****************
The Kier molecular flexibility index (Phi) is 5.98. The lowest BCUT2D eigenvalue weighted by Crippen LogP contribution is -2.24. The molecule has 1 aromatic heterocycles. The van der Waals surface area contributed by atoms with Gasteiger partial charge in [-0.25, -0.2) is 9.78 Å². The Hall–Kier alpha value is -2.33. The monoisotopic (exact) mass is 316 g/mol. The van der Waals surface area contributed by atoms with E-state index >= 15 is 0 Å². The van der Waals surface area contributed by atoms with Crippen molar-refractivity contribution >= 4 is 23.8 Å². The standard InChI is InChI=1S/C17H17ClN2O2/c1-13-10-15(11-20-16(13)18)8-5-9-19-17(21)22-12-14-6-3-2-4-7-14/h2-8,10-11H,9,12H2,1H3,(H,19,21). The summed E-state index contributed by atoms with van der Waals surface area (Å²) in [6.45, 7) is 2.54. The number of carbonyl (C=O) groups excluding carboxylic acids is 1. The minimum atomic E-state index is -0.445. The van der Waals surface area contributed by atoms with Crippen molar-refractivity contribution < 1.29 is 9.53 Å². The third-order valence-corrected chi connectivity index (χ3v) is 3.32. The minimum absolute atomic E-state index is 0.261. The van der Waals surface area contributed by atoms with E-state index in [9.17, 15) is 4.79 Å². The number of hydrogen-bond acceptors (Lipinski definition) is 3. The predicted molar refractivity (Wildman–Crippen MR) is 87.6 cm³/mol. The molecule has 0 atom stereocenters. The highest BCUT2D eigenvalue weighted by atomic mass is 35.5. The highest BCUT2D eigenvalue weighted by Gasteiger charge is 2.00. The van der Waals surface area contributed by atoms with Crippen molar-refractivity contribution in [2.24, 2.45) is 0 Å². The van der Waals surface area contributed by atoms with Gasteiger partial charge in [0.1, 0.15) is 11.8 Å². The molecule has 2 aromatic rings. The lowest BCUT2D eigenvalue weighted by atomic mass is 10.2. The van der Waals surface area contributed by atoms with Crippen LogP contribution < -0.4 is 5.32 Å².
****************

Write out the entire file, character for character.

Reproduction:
The Kier molecular flexibility index (Phi) is 5.98. The lowest BCUT2D eigenvalue weighted by Crippen LogP contribution is -2.24. The molecule has 1 aromatic heterocycles. The van der Waals surface area contributed by atoms with Gasteiger partial charge in [-0.25, -0.2) is 9.78 Å². The Hall–Kier alpha value is -2.33. The monoisotopic (exact) mass is 316 g/mol. The van der Waals surface area contributed by atoms with E-state index >= 15 is 0 Å². The van der Waals surface area contributed by atoms with Crippen molar-refractivity contribution >= 4 is 23.8 Å². The standard InChI is InChI=1S/C17H17ClN2O2/c1-13-10-15(11-20-16(13)18)8-5-9-19-17(21)22-12-14-6-3-2-4-7-14/h2-8,10-11H,9,12H2,1H3,(H,19,21). The summed E-state index contributed by atoms with van der Waals surface area (Å²) in [6.45, 7) is 2.54. The number of carbonyl (C=O) groups excluding carboxylic acids is 1. The minimum atomic E-state index is -0.445. The van der Waals surface area contributed by atoms with Crippen molar-refractivity contribution < 1.29 is 9.53 Å². The third-order valence-corrected chi connectivity index (χ3v) is 3.32. The minimum absolute atomic E-state index is 0.261. The van der Waals surface area contributed by atoms with E-state index in [9.17, 15) is 4.79 Å². The number of hydrogen-bond acceptors (Lipinski definition) is 3. The predicted molar refractivity (Wildman–Crippen MR) is 87.6 cm³/mol. The molecule has 0 atom stereocenters. The highest BCUT2D eigenvalue weighted by atomic mass is 35.5. The highest BCUT2D eigenvalue weighted by Gasteiger charge is 2.00. The van der Waals surface area contributed by atoms with Crippen molar-refractivity contribution in [2.24, 2.45) is 0 Å². The van der Waals surface area contributed by atoms with Gasteiger partial charge in [0.1, 0.15) is 11.8 Å². The molecule has 2 aromatic rings. The lowest BCUT2D eigenvalue weighted by atomic mass is 10.2. The van der Waals surface area contributed by atoms with Crippen LogP contribution < -0.4 is 5.32 Å².